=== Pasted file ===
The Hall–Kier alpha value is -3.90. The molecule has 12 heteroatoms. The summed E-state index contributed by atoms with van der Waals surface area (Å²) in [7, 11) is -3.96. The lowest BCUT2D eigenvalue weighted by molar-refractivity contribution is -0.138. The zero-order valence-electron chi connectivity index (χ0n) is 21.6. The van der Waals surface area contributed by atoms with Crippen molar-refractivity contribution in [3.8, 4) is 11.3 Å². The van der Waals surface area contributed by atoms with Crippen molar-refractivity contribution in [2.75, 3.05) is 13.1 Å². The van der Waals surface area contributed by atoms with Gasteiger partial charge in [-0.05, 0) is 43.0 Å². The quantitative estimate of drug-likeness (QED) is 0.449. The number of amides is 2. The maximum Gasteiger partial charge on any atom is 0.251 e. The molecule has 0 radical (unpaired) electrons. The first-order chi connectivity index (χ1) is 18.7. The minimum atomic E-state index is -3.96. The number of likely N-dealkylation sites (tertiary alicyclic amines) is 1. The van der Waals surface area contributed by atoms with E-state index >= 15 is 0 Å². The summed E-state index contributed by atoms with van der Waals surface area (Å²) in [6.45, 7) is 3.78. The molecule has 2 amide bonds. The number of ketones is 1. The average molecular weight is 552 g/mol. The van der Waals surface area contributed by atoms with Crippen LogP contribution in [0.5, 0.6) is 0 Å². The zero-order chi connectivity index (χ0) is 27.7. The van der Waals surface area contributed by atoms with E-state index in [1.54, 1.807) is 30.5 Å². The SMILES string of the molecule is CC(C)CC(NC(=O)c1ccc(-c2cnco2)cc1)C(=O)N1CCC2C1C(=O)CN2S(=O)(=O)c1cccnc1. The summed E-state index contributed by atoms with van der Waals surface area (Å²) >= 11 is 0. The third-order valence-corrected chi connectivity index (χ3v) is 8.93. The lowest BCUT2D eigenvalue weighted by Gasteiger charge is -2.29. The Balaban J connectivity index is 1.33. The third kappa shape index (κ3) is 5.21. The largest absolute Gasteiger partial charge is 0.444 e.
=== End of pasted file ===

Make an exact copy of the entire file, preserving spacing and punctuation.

The Hall–Kier alpha value is -3.90. The molecule has 12 heteroatoms. The summed E-state index contributed by atoms with van der Waals surface area (Å²) in [7, 11) is -3.96. The lowest BCUT2D eigenvalue weighted by molar-refractivity contribution is -0.138. The zero-order valence-electron chi connectivity index (χ0n) is 21.6. The van der Waals surface area contributed by atoms with Crippen molar-refractivity contribution in [3.8, 4) is 11.3 Å². The van der Waals surface area contributed by atoms with Crippen molar-refractivity contribution in [2.75, 3.05) is 13.1 Å². The van der Waals surface area contributed by atoms with Gasteiger partial charge in [-0.05, 0) is 43.0 Å². The quantitative estimate of drug-likeness (QED) is 0.449. The number of amides is 2. The maximum Gasteiger partial charge on any atom is 0.251 e. The molecule has 0 radical (unpaired) electrons. The first-order chi connectivity index (χ1) is 18.7. The minimum atomic E-state index is -3.96. The number of likely N-dealkylation sites (tertiary alicyclic amines) is 1. The van der Waals surface area contributed by atoms with E-state index >= 15 is 0 Å². The summed E-state index contributed by atoms with van der Waals surface area (Å²) in [6.45, 7) is 3.78. The molecule has 2 amide bonds. The number of ketones is 1. The average molecular weight is 552 g/mol. The van der Waals surface area contributed by atoms with Crippen LogP contribution in [0.5, 0.6) is 0 Å². The zero-order chi connectivity index (χ0) is 27.7. The van der Waals surface area contributed by atoms with E-state index in [1.54, 1.807) is 30.5 Å². The SMILES string of the molecule is CC(C)CC(NC(=O)c1ccc(-c2cnco2)cc1)C(=O)N1CCC2C1C(=O)CN2S(=O)(=O)c1cccnc1. The summed E-state index contributed by atoms with van der Waals surface area (Å²) >= 11 is 0. The third-order valence-corrected chi connectivity index (χ3v) is 8.93. The lowest BCUT2D eigenvalue weighted by Gasteiger charge is -2.29. The Balaban J connectivity index is 1.33. The third kappa shape index (κ3) is 5.21. The largest absolute Gasteiger partial charge is 0.444 e.